Short gay actor

Short gay actor DEFAULT

Leslie Jordan, everyone’s favorite ‘Instagram maven,’ is having the time of his life

It doesn’t matter that it’s Zoom: Leslie Jordan needs to find his light. Like the chorus in Katy Perry’s “Firework,” the actor-turned-Instagram star bursts out of his desk chair to set the mood. But he swiftly has a change of heart. “I don’t like that — I like to remain mysterious,” he quips in his sugary Southern drawl. He’s no diva but fame — the viral kind — is new to Jordan. And trying to find the right light? It’s just a part of the process.

The longtime actor and writer never thought he’d see the height of stardom in his 60s. “Who had thought at 65 I was going to become an Instagram maven?” he asks. But he has been happily surprised.

It all started about two years ago when he starred in Fox’s retirement community comedy “The Cool Kids.” His friend Tess Sanchez, head of Fox casting at the time, kept telling him to post the funny things he’d say. Jordan had no clue what that meant. “I thought she meant maybe those little yellow Post-its,” he says and laughs. Though he remained confused, Sanchez signed him up for Instagram on the spot. Not long after he began posting a series of funny images and videos, he had 20,000 followers. “I thought that was massive,” he recalls.

When the pandemic hit in early spring, Jordan hunkered down in Tennessee, where his mother and identical twin sisters live. Opting not to stay at his family home (“there’s too many old women there”), he found himself an apartment in Chattanooga, where he was born and raised. Out of boredom, he began sharing “silly” pieces of content like his “Pillow Talk” series, where he snuggles up with a pillow and tells comfort food tales of Hollywood; videos of him dancing to Lisa Rinna’s aerobics class or with his cats; and Sunday sessions of him singing hymns with songwriter and producer Travis Howard. And well, s—!, as Jordan likes to say. It didn’t take long for his sweet Southern charm to sweep the nation.

For 80 days, he made two posts a day. “A friend of mine called from California and said, ‘You have gone viral.’ And I said, ‘No, honey, I’m fine. I don’t have COVID,’” he jokes. It was the right kind of viral: Jordan’s following has since passed 5.5 million, and his definition of massive has completely changed. “I don’t know how I did it because now I scramble for content,” he says. “Every day, I’m thinking, ‘Oh my God! I need to post. What should I come up with?’”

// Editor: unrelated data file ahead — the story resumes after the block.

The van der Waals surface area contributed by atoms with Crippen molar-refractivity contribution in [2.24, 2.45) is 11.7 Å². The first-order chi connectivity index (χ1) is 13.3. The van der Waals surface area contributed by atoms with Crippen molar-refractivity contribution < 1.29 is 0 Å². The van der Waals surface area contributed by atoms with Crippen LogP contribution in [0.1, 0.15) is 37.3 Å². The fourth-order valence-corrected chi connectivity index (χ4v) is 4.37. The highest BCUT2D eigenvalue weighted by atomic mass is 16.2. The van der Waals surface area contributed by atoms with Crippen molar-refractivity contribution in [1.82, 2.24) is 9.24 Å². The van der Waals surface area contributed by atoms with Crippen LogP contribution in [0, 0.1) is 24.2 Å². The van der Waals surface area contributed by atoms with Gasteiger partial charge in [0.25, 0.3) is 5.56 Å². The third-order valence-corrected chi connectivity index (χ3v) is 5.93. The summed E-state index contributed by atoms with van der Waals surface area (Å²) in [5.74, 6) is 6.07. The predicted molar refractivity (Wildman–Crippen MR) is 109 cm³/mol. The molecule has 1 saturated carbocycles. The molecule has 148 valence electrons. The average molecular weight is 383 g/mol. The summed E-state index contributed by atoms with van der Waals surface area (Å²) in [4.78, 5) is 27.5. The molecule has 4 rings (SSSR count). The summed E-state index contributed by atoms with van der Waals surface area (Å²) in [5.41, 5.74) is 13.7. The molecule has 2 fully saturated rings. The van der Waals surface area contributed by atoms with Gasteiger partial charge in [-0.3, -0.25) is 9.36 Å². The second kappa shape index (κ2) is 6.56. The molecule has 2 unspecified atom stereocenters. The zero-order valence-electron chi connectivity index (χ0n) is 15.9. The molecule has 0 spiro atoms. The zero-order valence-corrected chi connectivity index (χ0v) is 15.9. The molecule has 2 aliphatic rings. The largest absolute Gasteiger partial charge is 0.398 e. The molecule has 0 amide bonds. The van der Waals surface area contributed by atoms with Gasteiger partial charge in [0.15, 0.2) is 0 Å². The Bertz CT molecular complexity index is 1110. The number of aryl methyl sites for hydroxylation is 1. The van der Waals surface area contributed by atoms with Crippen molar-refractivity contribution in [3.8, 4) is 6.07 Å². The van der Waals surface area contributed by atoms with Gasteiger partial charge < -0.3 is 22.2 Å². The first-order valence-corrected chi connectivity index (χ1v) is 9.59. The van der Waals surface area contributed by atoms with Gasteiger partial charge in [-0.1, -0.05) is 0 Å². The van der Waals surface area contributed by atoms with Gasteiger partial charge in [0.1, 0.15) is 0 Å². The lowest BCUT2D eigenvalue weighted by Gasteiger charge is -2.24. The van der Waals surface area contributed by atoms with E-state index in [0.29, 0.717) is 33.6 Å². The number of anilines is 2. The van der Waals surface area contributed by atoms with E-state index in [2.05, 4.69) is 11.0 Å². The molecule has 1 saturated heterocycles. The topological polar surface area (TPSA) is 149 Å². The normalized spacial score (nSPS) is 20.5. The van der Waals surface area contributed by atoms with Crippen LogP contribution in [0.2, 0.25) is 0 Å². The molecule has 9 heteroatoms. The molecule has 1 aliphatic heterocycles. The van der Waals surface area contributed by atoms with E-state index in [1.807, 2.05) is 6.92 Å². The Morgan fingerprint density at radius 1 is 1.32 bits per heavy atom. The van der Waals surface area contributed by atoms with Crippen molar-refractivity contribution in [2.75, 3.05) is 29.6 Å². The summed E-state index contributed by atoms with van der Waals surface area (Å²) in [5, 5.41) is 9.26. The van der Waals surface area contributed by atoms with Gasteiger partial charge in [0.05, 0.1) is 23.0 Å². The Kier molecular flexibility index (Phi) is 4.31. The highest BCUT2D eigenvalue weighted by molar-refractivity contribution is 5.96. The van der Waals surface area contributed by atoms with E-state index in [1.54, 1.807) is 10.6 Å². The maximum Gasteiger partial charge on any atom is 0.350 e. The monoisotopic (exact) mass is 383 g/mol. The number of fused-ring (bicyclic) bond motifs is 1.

Jordan has been intentional about keeping his platform “fun.” No products, politics or religion. (He was tempted by a puffer scarf recently.) But he couldn’t stay silent on everything. With continued acts of police brutality and nationwide protests against police killings of Black people making headlines, he wanted to address the subject somehow. But Jordan wanted to listen rather than talk. So he asked Deesha Dyer, a Black woman and former White House social secretary to President Obama, to take over his platform and address the significance of the movement. “What do I know about politics?” he asks. “I can’t talk about what I don’t know.”

Jordan’s Instagram has become a feel-good hub of inspiration and levity for those in need of a laugh during the COVID-19 pandemic. His proof? The letters he’s received. Some tell stories of not being accepted for being gay, while others are grateful for the sense of connection. “I just had this lady stop me not too long ago in the grocery store, and she said, ‘Your videos got me through COVID. I was stuck at home, and I have kids. I thought I was going to go crazy, and I would go and watch your videos.’” That’s when Jordan realized keeping it light was the right choice.

Though Jordan’s Instagram career is new, he’s been acting for nearly 40 years. His first claim to fame was as a Taco Bell spokesman: “I was the elevator operator that went to Hamburger Hell, where you went if you didn’t eat Taco Bell,” he says. “People knew me.” But it wasn’t until 1989 that he landed his big break during the first season of “Murphy Brown.” After it aired, he found out through his agent that “everybody from Burt Reynolds to Steven Spielberg wants to meet you.” What followed were defining roles as Lonnie Garr in the ’90s sitcom “Hearts Afire” and Beverly Leslie in NBC’s “Will & Grace,’' as well as stints on Ryan Murphy’s “American Horror Story” franchise and “The Cool Kids,” in which he played queer, confident senior citizen Sid Delacroix.